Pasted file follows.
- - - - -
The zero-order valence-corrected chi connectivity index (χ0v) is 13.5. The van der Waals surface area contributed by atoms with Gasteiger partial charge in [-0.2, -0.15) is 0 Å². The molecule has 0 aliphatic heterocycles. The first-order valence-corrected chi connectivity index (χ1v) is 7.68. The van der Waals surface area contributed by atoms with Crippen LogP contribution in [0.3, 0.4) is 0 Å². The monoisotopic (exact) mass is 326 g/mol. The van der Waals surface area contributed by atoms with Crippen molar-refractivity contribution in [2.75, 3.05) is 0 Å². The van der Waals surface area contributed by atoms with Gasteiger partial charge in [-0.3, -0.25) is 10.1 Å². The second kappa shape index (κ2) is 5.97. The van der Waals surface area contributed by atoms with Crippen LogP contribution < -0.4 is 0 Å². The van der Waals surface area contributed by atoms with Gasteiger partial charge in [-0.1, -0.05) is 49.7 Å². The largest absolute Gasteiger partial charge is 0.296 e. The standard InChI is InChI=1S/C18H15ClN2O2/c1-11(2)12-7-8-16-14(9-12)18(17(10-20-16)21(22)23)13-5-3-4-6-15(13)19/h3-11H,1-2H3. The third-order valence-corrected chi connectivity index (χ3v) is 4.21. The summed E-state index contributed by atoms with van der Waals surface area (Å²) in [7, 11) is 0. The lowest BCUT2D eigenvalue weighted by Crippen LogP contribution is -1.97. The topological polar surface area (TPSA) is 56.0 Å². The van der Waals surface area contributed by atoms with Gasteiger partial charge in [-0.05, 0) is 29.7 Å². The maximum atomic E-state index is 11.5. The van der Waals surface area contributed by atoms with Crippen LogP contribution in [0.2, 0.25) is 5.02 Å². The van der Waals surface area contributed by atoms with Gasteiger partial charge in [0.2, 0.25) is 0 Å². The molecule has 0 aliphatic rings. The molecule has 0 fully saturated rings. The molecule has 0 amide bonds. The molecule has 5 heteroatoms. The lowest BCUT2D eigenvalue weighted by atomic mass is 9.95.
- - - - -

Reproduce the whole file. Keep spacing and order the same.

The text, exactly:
The zero-order valence-corrected chi connectivity index (χ0v) is 13.5. The van der Waals surface area contributed by atoms with Gasteiger partial charge in [-0.2, -0.15) is 0 Å². The molecule has 0 aliphatic heterocycles. The first-order valence-corrected chi connectivity index (χ1v) is 7.68. The van der Waals surface area contributed by atoms with Crippen LogP contribution in [0.3, 0.4) is 0 Å². The monoisotopic (exact) mass is 326 g/mol. The van der Waals surface area contributed by atoms with Crippen molar-refractivity contribution in [2.75, 3.05) is 0 Å². The van der Waals surface area contributed by atoms with Gasteiger partial charge in [-0.3, -0.25) is 10.1 Å². The second kappa shape index (κ2) is 5.97. The van der Waals surface area contributed by atoms with Crippen LogP contribution < -0.4 is 0 Å². The van der Waals surface area contributed by atoms with Gasteiger partial charge in [-0.1, -0.05) is 49.7 Å². The largest absolute Gasteiger partial charge is 0.296 e. The standard InChI is InChI=1S/C18H15ClN2O2/c1-11(2)12-7-8-16-14(9-12)18(17(10-20-16)21(22)23)13-5-3-4-6-15(13)19/h3-11H,1-2H3. The third-order valence-corrected chi connectivity index (χ3v) is 4.21. The summed E-state index contributed by atoms with van der Waals surface area (Å²) in [7, 11) is 0. The lowest BCUT2D eigenvalue weighted by Crippen LogP contribution is -1.97. The topological polar surface area (TPSA) is 56.0 Å². The van der Waals surface area contributed by atoms with Gasteiger partial charge in [-0.05, 0) is 29.7 Å². The maximum atomic E-state index is 11.5. The van der Waals surface area contributed by atoms with Crippen LogP contribution in [0.2, 0.25) is 5.02 Å². The van der Waals surface area contributed by atoms with Gasteiger partial charge in [0.2, 0.25) is 0 Å². The molecule has 0 aliphatic rings. The molecule has 0 fully saturated rings. The molecule has 0 amide bonds. The molecule has 5 heteroatoms. The lowest BCUT2D eigenvalue weighted by atomic mass is 9.95.